L.A.'s Hauser Wirth & Schimmel is out to upend the definition of a gallery
It is safe to say that most gallery tours are not conducted by flashlight. But an hour into a walk-through of the massive space that will become the gallery Hauser Wirth & Schimmel, the sun has slipped below the horizon, the temperature has plunged and the industrial stairs that zigzag up the side of the old Pillsbury flour mill complex in downtown Los Angeles are pitch black.
None of this slows Paul Schimmel, the former chief curator of L.A.'s Museum of Contemporary Art, now a partner at the gallery. He pops out his cellphone, turns on the flashlight and keeps on talking, gingerly picking his way around piles of PVC pipe and miles of sinuous extension cords — all while smoking a cigarillo.
In just over a month, this construction zone will be transformed into the West Coast outpost of the Swiss gallery juggernaut Hauser & Wirth, which administers five galleries in London, Zurich and New York. The L.A. space, the largest and most ambitious of recent galleries to emerge in this age of art gigantism, will include a bookstore, a research area, an education lab, a planting garden (complete with water fountain for dogs), a public breezeway and, of course, a restaurant.
For Iwan Wirth, it’s all about creating an environment that goes beyond hanging a few pictures on a wall and handing out a price list. “It is not just having this storefront,” the gallery’s co-founder says via telephone from England. “That didn’t really tick all the boxes for me. There was so much more that I was interested in doing.”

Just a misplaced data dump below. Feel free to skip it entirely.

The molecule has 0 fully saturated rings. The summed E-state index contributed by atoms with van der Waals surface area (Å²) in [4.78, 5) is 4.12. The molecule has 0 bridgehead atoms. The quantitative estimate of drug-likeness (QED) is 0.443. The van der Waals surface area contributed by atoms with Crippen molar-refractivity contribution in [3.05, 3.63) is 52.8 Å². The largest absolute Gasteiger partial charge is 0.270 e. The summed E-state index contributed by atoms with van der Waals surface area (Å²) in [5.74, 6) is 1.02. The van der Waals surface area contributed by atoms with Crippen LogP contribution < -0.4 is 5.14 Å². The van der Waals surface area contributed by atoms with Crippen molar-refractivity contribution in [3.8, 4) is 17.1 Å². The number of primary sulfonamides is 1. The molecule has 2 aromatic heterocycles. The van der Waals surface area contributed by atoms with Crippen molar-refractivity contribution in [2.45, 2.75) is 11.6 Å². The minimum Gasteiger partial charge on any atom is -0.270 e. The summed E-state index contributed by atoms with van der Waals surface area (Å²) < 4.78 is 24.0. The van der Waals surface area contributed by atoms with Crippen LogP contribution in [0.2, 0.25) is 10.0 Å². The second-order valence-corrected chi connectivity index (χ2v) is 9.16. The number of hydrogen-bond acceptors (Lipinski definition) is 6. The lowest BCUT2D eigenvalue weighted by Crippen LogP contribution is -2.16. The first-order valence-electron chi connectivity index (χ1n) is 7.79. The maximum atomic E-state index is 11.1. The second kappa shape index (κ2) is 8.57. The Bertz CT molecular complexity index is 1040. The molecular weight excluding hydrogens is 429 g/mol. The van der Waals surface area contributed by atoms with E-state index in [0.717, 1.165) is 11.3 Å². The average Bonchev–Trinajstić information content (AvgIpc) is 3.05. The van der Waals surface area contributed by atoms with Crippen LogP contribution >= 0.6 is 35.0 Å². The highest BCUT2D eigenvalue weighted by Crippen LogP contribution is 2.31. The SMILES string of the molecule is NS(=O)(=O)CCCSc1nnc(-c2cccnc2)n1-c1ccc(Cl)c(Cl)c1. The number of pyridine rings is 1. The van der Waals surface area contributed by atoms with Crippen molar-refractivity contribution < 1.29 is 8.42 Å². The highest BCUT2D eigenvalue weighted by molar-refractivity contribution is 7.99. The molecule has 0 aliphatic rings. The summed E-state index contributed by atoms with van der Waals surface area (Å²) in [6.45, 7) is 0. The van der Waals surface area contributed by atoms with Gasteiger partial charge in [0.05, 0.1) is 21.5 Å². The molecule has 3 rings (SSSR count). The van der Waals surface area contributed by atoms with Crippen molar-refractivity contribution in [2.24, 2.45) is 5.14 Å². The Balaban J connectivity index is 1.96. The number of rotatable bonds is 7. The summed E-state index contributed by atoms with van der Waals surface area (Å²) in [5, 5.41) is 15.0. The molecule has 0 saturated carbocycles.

“I would say that the model is in some way the Kunsthalle — the noncollecting art museum,” says Schimmel, of exhibition spaces that are typical of Europe. “But also foundations, who are really at the boundaries of what they do: commissioning works, creating group shows, doing education work.”
Schimmel ends his tour at the oldest space in the complex: an 1890s bank building with a soaring white atrium topped by a broad skylight. Even at this late hour, the windows draw in a wan light from a street lamp, illuminating rows of graceful columns. Schimmel directs my cellphone’s light upward, toward the column’s capitals, which feature stylized depictions of wheat and a ship’s wheel.
“This is the kind of architecture that shows a commitment to and an optimism about Los Angeles — of the sort you don’t see in construction today,” he says with awe. “There ain’t a whole lot of places like this.”
That is no overstatement. The Hauser Wirth & Schimmel complex, whose buildings date from the 1890s to the 1940s, occupies an entire city block on East 3rd Street in the Arts District. When it opens in mid-March, there will be no other commercial gallery like it in Los Angeles, New York or, for that matter, the rest of the Americas.
Hauser Wirth & Schimmel occupies an entire city block on East 3rd Street in the downtown Arts District. Of the 100,000 square feet, 30,000 is reserved for exhibition space.(Nish Nalbandian / For The Times)
Construction crews have been readying the old Pillsbury flour mill. The complex of buildings date from the 1890s to the 1940s.(Nish Nalbandian / For The Times)
The building will retain some of its original graffiti murals, such as this one, by Else Oner, which features wheat-pasted posters by Jeanette Paredes, in the planting garden.(Nish Nalbandian / For The Times)
Iwan and Manuela Wirth stand in the oldest part of the Hauser Wirth & Schimmel L.A. complex: a bank building that dates to the 1890s.(Katie Falkenberg / Los Angeles Times)
Paul Schimmel, a long-time Los Angeles curator, is now a partner at Hauser Wirth & Schimmel. He is co-curating the gallery’s first exhibition of sculpture by women.(Nish Nalbandian / For The Times)
Certainly, if anyone wanted a good example of the behemoths that the commercial gallery space race has generated, Hauser Wirth & Schimmel would be a prime example. At 100,000 square feet, the size of an average Home Depot, it is 15,000 feet bigger than the old Whitney Museum of American Art in New York (soon to be the Met Breuer), 13,000 feet bigger than the New Museum of Contemporary Art and a smidgen bigger than MOCA’s Grand Avenue location, which checks in at 98,000 square feet.